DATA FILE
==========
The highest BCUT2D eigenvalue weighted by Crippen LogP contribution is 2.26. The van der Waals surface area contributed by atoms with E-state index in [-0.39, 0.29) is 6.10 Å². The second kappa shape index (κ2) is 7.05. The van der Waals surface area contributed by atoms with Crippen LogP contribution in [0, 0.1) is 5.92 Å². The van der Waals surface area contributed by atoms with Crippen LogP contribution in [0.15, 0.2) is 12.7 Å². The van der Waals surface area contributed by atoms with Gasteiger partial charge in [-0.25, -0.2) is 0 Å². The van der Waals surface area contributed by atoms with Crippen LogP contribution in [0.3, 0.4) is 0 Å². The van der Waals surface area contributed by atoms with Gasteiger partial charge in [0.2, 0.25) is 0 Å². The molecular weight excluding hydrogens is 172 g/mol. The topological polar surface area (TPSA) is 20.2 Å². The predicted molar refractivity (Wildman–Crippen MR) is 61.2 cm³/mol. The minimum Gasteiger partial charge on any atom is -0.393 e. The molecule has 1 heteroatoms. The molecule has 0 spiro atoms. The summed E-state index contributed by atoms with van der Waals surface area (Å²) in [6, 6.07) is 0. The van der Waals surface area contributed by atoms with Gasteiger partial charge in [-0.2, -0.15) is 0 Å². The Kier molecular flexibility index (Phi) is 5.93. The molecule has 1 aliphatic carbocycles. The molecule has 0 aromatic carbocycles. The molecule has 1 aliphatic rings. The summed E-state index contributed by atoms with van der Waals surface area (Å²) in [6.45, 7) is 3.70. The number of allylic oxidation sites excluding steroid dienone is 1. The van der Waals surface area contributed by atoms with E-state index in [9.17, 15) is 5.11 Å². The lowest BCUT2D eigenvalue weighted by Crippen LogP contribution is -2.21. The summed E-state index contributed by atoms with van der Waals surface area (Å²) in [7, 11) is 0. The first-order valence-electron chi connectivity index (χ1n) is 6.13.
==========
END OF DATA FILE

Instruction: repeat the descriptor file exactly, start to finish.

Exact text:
The highest BCUT2D eigenvalue weighted by Crippen LogP contribution is 2.26. The van der Waals surface area contributed by atoms with E-state index in [-0.39, 0.29) is 6.10 Å². The second kappa shape index (κ2) is 7.05. The van der Waals surface area contributed by atoms with Crippen LogP contribution in [0, 0.1) is 5.92 Å². The van der Waals surface area contributed by atoms with Crippen LogP contribution in [0.15, 0.2) is 12.7 Å². The van der Waals surface area contributed by atoms with Gasteiger partial charge in [-0.25, -0.2) is 0 Å². The van der Waals surface area contributed by atoms with Crippen LogP contribution in [0.3, 0.4) is 0 Å². The van der Waals surface area contributed by atoms with Gasteiger partial charge in [0.2, 0.25) is 0 Å². The molecular weight excluding hydrogens is 172 g/mol. The topological polar surface area (TPSA) is 20.2 Å². The predicted molar refractivity (Wildman–Crippen MR) is 61.2 cm³/mol. The minimum Gasteiger partial charge on any atom is -0.393 e. The molecule has 1 heteroatoms. The molecule has 0 spiro atoms. The summed E-state index contributed by atoms with van der Waals surface area (Å²) in [6, 6.07) is 0. The van der Waals surface area contributed by atoms with Gasteiger partial charge in [-0.2, -0.15) is 0 Å². The Kier molecular flexibility index (Phi) is 5.93. The molecule has 1 aliphatic carbocycles. The molecule has 0 aromatic carbocycles. The molecule has 1 aliphatic rings. The summed E-state index contributed by atoms with van der Waals surface area (Å²) in [6.45, 7) is 3.70. The number of allylic oxidation sites excluding steroid dienone is 1. The van der Waals surface area contributed by atoms with E-state index in [9.17, 15) is 5.11 Å². The lowest BCUT2D eigenvalue weighted by Crippen LogP contribution is -2.21. The summed E-state index contributed by atoms with van der Waals surface area (Å²) in [7, 11) is 0. The first-order valence-electron chi connectivity index (χ1n) is 6.13.